The Undertaker: Ode to the Deadman


Retirement didn't arrive in the form of a post-match stunning announcement, but the apparent end of The Undertaker's in-ring WWE career was a celebration nonetheless.

Retirement in the world of professional wrestling is never really etched in stone and can often take on many forms. It can be as fleeting as a short break, simply written as part of a storyline or to allow for time off for a hard-working wrestler.

It can also be long term, whether due to injury, like with Edge or Daniel Bryan, or simply because a wrestler wanted to walk away from the game for a bit. Or retirement can simply stick because of the previous reasons or simply because a wrestler 'x' is past their prime.

For The Undertaker, this past Sunday's celebration at Survivor Series in honor of a career well-spent seems a fitting end to his storied in-ring career.

'Taker. The Deadman. The American Bad Ass. One half of the Brothers of Destruction. The Phenom. The Lord of Darkness. He was known by many names and feared, appreciated, and adored as them all.

The Undertaker a.k.a. Mark Calaway is a legend among the greats whose impact on the world of professional wrestling over the last 30 years will not easily be forgotten. There are very few wrestlers – from the Attitude Era on – with only a few notes of entrance music that could make someone stop what they’re doing and rush to the television screen. The shattering of glass. "If you can smell...". Break the walls down. (*These are only a few examples. As I started writing, I couldn't stop. So I narrowed it down because there are A LOT more iconic entrance songs than I originally thought.)

There was always one, however, who got the juices flowing.

To this day, the first chimes indicating The Undertaker had arrived still sends chills down the spine, more so in recent years when appearances were few and far between and sometimes, a surprise.

These are chimes we will no doubt hear again. And while they will likely elicit the same reaction there will be a tinge of sadness knowing a new program isn't on the horizon. There will be no story on the road to WrestleMania or Summer Slam.

There will likely be a day in which that siren song again blares. Let's hope Vince McMahon can avoid making that call and Calaway can avoid temptation if the the call indeed arrives. This prolonged exit has had a nice closing arc, stretching from the Boneyard Match to Undertaker: The Last Ride and finally the retirement ceremony at the closing of Survivor Series 2020.

A better ending could have been played out in 2017 with The Undertaker's match (and loss) to Roman Reigns. Rumors of retirement were already swirling and the send-off he received – plus shedding and leaving behind his ring gear – from an adoring crowd meant a near-perfect ending, if it weren’t for the pesky ‘L’ that accompanied the match.

At that point, it seemed like The Undertaker was on his way out; a journey that began with is first-ever loss at WrestleMania three years prior to Brock Lesnar. Calaway, as it turned out, had three more years of sometimes good, sometimes bad, wrestling and storytelling to deliver fans.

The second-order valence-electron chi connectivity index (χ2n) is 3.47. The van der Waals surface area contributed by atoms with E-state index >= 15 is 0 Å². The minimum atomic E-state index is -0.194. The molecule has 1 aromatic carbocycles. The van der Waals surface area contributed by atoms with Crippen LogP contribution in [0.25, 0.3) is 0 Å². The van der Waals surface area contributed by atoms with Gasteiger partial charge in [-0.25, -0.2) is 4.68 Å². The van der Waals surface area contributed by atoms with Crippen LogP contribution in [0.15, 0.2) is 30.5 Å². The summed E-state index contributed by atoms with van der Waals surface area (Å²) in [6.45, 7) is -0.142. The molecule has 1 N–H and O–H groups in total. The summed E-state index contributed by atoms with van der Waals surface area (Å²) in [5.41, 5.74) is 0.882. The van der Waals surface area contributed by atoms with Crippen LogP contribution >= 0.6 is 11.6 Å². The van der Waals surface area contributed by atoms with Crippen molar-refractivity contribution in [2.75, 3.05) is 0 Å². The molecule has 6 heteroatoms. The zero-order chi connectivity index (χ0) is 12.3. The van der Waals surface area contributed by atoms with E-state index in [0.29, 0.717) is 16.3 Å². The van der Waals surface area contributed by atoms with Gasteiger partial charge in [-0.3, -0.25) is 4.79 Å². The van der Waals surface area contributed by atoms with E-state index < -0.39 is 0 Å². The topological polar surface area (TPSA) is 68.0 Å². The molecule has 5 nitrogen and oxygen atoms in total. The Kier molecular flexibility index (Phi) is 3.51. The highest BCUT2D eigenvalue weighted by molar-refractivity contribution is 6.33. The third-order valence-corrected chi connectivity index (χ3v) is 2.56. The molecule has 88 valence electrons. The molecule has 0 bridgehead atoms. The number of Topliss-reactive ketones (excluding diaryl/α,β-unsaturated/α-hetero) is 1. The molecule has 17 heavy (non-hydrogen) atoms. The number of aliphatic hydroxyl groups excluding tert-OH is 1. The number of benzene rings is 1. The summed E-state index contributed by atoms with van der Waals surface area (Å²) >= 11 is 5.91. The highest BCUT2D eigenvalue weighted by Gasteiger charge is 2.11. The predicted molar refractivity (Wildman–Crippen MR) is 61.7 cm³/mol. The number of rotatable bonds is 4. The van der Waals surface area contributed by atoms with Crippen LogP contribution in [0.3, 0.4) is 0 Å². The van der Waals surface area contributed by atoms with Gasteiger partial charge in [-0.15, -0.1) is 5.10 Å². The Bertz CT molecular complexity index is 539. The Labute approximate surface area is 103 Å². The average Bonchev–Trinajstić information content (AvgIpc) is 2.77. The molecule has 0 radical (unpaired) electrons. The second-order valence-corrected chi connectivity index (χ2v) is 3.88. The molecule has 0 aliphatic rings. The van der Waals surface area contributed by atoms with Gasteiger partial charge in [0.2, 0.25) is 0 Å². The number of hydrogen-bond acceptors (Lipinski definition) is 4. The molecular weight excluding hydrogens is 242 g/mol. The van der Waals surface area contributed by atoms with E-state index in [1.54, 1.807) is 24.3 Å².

The supernatural champ

On November 22, 2020, The Undertaker announced that it was time for him to "rest in peace". It was 30 years to the day – also at Survivor Series – that The Undertaker made his debut. Back then, I was at the tail end of my first love affair with what was then called the WWF.

My interest in the sport may have waned but that didn't stop me from knowing about The Undertaker and the late Paul Bearer. The ins-and-outs of the sport no longer mattered to me but The Undertaker simply transcended the world of wrestling and was an entity that was no likely known even if you knew wrestling or not.

Nine years later, I again slowly immersed myself into the world of professional wrestling once again. While some of the stalwarts from the 1980's were still around, it was The Undertaker who was part of the contingent of wrestlers who kept me entertained.

Even when he did switch things up as The American Bad Ass for that brief period. But with wrestling, it's often we see wrestlers flip from heel to face and back again. Or try out knew characters altogether. Sure, he rode in on a motorcycle and rocked a bandana, but he was still The Undertaker. The American Bad Ass only helped build on the lore.

Lore that is now legend. A legend who was a 7-time world heavyweight champion, a tag-team champion, winner of the Royal Rumble and winner of multiple Slammy Awards. (You're a nobody unless you take home a Slammy). 

And 21 straight wins at WrestleMania, finishing his career at 23-2 in wrestling's grand event. 

Many wrestlers are more decorated than The Undertaker. Many displayed for pizazz. With The Undertaker, however, it was rarely about the belts. It was about making a statement. It was about defending the WrestleMania house. It was about wreaking havoc. Most importantly, it was about telling a story and doing it in an interesting way.

And for that, The Undertaker will always be on top, no matter how rarely we see him in the coming the years.

Thank you, 'Taker. Thank you.

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